Can we blame this on parking meters and the Olympic bid too?
Of course, that's ludicrous - as these kinds of magazine ratings almost always are.
The best cities to live in, for example, are often places none of us who live in Chicago would ever dream of moving to, no matter how clean their water is.
If you have fewer than two baseball teams in town, you are a lesser place to live.
That sort of thing never gets figured into these rankings.
Worse, while Chicago gets rapped in the latest Forbes fiasco, Peoria is picked as the ninth-best place in America for high-paying jobs.
"With a professional and business services sector that has grown 35% since 2008, the local economy is driven by agriculture and manufacturing," Forbes says. "Peoria is home to construction giant Caterpillar, which employs roughly 18,000 people. With a solid high school attainment rate, there is a large population of educated, qualified individuals to fuel the workforce at a price point considerably lower than nearby Chicago's - and that allows companies here to hire more workers."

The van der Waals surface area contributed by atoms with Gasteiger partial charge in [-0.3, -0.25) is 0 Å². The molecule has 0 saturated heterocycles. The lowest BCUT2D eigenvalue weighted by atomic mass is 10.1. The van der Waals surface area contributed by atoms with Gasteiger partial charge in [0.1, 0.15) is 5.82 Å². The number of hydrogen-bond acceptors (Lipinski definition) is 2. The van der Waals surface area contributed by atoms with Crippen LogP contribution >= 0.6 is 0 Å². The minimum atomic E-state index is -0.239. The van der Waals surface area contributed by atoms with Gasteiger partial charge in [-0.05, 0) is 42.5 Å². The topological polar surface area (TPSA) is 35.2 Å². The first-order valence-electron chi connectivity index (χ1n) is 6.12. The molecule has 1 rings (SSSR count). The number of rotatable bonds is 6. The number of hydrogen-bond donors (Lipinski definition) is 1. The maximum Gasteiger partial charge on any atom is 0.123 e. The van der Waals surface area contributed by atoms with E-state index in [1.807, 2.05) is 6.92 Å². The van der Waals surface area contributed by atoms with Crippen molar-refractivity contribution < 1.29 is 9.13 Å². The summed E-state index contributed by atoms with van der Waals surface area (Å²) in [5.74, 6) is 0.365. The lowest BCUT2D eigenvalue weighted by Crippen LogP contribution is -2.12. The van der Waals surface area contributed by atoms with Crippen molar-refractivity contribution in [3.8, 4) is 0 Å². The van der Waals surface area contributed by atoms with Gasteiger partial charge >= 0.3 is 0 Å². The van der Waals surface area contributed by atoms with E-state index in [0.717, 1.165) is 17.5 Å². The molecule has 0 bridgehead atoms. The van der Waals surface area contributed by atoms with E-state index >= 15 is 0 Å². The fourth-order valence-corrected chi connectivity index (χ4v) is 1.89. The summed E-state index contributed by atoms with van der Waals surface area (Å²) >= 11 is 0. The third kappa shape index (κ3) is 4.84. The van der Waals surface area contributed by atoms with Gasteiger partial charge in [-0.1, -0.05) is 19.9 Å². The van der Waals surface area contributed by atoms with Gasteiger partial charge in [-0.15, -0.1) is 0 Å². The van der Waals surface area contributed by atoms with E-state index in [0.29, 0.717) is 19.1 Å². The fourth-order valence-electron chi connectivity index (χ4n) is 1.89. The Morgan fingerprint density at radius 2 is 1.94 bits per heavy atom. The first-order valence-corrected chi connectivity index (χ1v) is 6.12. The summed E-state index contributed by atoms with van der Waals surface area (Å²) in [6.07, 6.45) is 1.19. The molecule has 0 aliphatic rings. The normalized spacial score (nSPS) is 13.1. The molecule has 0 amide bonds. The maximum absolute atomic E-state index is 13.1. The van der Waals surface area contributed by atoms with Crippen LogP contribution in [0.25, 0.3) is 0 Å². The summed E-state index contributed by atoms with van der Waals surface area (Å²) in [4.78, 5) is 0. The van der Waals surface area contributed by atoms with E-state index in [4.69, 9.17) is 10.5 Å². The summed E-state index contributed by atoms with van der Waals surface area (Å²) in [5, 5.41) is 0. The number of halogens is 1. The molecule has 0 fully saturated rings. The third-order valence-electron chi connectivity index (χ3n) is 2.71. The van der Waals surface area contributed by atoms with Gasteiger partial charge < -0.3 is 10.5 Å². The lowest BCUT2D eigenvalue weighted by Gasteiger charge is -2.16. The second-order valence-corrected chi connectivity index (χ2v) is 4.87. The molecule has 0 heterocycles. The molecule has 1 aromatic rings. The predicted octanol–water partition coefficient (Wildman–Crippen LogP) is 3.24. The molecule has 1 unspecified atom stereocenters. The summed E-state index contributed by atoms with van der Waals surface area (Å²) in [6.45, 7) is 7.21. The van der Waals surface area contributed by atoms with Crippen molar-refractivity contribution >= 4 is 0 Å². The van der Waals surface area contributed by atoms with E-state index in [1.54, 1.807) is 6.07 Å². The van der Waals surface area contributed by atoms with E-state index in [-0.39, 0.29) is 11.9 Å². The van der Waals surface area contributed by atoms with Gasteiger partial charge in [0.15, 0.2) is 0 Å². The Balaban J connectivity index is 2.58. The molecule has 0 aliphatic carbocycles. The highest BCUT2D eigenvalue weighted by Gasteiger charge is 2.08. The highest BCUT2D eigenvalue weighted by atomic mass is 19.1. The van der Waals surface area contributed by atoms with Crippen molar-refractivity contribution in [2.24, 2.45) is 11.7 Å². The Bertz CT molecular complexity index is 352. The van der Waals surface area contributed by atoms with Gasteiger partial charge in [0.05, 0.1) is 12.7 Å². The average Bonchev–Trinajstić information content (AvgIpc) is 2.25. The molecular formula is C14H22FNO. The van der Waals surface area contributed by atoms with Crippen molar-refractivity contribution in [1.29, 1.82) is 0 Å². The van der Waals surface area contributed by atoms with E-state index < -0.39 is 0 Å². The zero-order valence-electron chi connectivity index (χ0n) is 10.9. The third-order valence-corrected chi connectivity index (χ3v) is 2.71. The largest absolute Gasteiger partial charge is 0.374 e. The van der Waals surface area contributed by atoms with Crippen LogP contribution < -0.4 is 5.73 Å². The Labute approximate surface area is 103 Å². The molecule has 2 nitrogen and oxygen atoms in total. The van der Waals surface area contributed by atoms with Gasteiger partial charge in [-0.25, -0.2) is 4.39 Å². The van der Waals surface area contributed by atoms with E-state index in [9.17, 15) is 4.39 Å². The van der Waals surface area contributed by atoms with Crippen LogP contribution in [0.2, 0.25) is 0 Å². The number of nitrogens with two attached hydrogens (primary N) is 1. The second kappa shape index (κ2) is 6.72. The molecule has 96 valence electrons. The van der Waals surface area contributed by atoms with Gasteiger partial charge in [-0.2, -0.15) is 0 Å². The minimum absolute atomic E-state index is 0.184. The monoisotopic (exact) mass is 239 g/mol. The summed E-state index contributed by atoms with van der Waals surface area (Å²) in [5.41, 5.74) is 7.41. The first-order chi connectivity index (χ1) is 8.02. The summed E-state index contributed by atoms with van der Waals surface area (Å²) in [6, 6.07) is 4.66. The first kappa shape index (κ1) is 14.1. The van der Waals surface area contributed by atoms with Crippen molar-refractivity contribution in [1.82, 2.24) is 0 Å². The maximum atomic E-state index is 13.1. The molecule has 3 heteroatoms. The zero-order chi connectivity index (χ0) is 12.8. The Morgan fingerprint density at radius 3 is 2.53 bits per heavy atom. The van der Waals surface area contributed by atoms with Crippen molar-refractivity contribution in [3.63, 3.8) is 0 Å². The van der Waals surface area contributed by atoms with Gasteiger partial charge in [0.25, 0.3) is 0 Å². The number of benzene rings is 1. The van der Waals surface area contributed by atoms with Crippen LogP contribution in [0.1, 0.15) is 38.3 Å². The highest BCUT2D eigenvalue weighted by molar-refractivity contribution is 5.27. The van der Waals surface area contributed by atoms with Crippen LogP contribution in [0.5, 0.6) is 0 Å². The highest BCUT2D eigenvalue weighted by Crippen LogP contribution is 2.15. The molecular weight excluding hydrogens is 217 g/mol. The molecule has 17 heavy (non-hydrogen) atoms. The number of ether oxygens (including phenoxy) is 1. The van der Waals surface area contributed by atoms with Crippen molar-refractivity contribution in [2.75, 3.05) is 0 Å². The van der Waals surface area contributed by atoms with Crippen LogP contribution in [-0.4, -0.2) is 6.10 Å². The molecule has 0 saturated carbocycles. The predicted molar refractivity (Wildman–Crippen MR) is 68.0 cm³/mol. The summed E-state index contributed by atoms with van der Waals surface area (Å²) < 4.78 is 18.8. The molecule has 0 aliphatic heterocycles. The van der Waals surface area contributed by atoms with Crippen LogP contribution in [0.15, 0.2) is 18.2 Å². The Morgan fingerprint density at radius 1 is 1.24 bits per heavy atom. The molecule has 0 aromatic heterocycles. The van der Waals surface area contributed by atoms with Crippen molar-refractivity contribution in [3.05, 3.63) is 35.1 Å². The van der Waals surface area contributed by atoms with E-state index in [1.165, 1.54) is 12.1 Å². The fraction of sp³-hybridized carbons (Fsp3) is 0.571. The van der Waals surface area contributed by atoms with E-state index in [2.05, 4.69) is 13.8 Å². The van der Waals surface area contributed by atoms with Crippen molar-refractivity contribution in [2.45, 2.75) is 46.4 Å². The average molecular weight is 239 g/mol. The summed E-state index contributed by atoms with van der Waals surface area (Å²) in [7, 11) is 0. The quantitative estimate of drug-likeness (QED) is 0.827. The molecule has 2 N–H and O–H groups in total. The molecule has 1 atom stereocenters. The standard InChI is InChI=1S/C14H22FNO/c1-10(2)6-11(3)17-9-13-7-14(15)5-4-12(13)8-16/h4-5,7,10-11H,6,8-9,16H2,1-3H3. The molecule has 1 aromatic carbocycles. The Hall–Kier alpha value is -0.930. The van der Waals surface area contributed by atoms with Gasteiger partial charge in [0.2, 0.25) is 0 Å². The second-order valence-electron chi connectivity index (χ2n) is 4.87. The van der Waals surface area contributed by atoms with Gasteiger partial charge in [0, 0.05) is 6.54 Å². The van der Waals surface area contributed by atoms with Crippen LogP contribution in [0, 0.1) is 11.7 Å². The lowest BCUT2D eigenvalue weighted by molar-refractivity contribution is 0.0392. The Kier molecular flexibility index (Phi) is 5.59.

Perhaps, but did we mention that it's in Peoria?
Here's what Forbes says about Chicago:
"Like Los Angeles and other major metropolitan capitals, Chicago's economy is not based on any one industry. But even without dominant strength or weakness, the city as a whole is in decline. The core's population has been stagnant, while high taxes, corrupt politics and a shrinking banking industry have spurred massive job losses in the professional and business services sector."
But Chicago is mostly a lousy place to live for those with low-paying jobs.
Plus, it's not in Peoria.